During that time, I was scared to death. I was scared for his life; he was so isolated and non-communicative that I really didn’t know what was going on. There was a waiting list of 9 months before he could be seen by anyone, and I feared that it would be too late. This kid needed help ASAP. Luckily, I had rock star insurance and a very good primary care physician that was willing to prescribe him medication to try and help address his depression and anxiety.

That alone was scary, getting the correct combinations of medicine is a tricky business and a lot of these medications have pretty hefty side effects. There were so many times that he was either sick to his stomach and throwing up or he felt so incredibly weird and not himself that he didn’t even want to take the medication. Stopping the medication was even worse since once he had been on something for a while, he would have to wean off of it before he could try a new medication. After that, the process would start all over again.

When we were finally able to meet with a psychiatrist, and my son was properly diagnosed, we were very hopeful that we would find a good combination of medicines. After several attempts, we did. By that time the pandemic had hit he was in his senior year of high school. Being a very smart kid he knew that he could not go off to college in the state he was in. He needed time to work on his mental health and try to find ways to cope with his diagnosis.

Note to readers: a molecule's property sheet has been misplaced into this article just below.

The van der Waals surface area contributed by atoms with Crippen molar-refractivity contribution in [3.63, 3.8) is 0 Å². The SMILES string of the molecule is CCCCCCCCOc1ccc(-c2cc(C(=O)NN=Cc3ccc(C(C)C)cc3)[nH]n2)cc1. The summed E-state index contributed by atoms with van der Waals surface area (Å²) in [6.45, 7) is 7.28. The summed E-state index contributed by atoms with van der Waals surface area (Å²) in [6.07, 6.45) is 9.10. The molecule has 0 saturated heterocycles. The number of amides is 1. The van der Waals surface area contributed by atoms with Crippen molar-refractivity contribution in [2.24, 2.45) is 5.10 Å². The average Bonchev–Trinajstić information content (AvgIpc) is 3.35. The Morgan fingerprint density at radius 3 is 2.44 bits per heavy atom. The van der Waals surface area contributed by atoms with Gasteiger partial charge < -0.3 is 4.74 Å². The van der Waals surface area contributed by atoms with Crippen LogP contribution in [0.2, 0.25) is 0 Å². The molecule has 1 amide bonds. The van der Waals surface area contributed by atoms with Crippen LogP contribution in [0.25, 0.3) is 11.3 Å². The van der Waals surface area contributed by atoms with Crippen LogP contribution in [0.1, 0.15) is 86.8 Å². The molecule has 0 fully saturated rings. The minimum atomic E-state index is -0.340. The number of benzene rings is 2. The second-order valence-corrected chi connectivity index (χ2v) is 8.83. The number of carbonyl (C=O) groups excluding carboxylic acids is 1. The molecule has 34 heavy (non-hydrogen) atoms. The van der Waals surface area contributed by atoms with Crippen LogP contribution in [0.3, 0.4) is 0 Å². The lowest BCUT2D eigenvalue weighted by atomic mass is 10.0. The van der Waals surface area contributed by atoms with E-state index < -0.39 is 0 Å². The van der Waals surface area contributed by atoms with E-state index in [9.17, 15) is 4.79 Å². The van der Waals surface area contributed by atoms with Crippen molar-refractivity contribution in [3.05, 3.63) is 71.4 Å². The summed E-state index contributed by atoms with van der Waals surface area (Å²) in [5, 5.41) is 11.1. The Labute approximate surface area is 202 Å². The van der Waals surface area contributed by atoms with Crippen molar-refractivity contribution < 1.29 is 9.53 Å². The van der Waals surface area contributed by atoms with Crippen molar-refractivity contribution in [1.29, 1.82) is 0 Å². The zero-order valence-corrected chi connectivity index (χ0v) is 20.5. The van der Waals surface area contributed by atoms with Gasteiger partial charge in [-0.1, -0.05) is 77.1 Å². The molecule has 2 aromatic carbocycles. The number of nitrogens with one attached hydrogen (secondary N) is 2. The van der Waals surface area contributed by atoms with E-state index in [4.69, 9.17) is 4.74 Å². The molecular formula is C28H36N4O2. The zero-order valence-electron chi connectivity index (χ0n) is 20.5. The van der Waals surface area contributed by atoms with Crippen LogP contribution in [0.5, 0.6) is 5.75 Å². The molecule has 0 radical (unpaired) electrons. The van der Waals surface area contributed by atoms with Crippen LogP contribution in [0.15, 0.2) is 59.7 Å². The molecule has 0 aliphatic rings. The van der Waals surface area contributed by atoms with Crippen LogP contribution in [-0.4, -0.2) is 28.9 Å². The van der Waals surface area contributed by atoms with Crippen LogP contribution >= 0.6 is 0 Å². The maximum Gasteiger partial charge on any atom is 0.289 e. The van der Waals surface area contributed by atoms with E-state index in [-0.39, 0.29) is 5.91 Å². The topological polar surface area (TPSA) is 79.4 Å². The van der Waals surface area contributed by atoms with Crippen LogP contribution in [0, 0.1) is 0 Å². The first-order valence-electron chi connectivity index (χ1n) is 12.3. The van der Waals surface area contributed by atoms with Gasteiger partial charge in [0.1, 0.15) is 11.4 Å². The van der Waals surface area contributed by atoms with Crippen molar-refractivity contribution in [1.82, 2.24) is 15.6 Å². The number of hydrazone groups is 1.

He decided to take a year off of school and take care of himself. I never doubted him after he was about 15. This kid knew exactly what he needed and he knew how to take care of himself. Even though it was really hard for him, he worked on ways to tackle all of his mental health concerns. He works on it every day. He’s almost 22 now and he’s still working on it.

The system is not set up to serve kids who experience mental health crises like my son did. Parents are not educated about what to do when their child presents with mental health concerns. Schools are not equipped with the proper resources and often just think that these kids have behavioral problems or blame the parents for not parenting properly.

Luckily, my son was a good kid with good grades and no behavior issues in school, so he was able to literally fake it until he made it. When I asked him if I could talk about his story, he said yes enthusiastically. He is very open about his mental health challenges and thinks that it’s important to talk about mental health and make others aware of the types of things that people face on a daily basis.

He still takes medication and probably will for the rest of his life. It helps regulate him and helps him feel better. He graduated from college last year with honors, was on the dean’s list and accepted into the National Honor Society. His degree is in horticulture. He works in his chosen field and finds that plants are the best therapy he knows.

He has taught me a lot about being open and honest with your emotions and feelings and never ceases to amaze me with how he conquers all that life throws at him. I am very proud that I can talk about him, share his story and do what I can to reduce the stigma of mental health.

Title Card for Show. Text and headshots of the co-hosts and guest. Headline: "Shining Light on Shadows: A Candid Conversation About Mental Health" Copy: "Ep. 7 Kate Easton Parenting a Child with Mental Health Challenges Thurs., May 9 7pm ET / 6pm CT / 4pm PT"